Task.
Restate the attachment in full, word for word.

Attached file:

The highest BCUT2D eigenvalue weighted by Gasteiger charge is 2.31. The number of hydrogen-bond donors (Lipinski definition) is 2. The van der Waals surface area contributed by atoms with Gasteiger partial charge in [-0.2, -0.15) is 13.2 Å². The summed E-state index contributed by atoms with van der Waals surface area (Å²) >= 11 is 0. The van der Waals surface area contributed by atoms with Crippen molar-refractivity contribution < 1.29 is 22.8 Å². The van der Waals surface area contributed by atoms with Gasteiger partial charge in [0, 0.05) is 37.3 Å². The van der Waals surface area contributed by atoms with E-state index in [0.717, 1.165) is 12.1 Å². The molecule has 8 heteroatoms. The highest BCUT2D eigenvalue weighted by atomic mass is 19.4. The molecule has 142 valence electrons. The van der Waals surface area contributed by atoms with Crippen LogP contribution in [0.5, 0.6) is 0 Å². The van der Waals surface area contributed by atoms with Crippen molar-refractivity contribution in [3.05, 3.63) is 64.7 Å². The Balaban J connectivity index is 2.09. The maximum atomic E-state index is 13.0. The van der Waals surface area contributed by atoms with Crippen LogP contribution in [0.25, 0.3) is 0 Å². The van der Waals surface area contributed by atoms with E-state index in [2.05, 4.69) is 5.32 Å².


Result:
The highest BCUT2D eigenvalue weighted by Gasteiger charge is 2.31. The number of hydrogen-bond donors (Lipinski definition) is 2. The van der Waals surface area contributed by atoms with Gasteiger partial charge in [-0.2, -0.15) is 13.2 Å². The summed E-state index contributed by atoms with van der Waals surface area (Å²) >= 11 is 0. The van der Waals surface area contributed by atoms with Crippen molar-refractivity contribution < 1.29 is 22.8 Å². The van der Waals surface area contributed by atoms with Gasteiger partial charge in [0, 0.05) is 37.3 Å². The van der Waals surface area contributed by atoms with E-state index in [0.717, 1.165) is 12.1 Å². The molecule has 8 heteroatoms. The highest BCUT2D eigenvalue weighted by atomic mass is 19.4. The molecule has 142 valence electrons. The van der Waals surface area contributed by atoms with Crippen LogP contribution in [0.5, 0.6) is 0 Å². The van der Waals surface area contributed by atoms with Crippen molar-refractivity contribution in [3.05, 3.63) is 64.7 Å². The Balaban J connectivity index is 2.09. The maximum atomic E-state index is 13.0. The van der Waals surface area contributed by atoms with Crippen LogP contribution in [0.25, 0.3) is 0 Å². The van der Waals surface area contributed by atoms with E-state index in [2.05, 4.69) is 5.32 Å².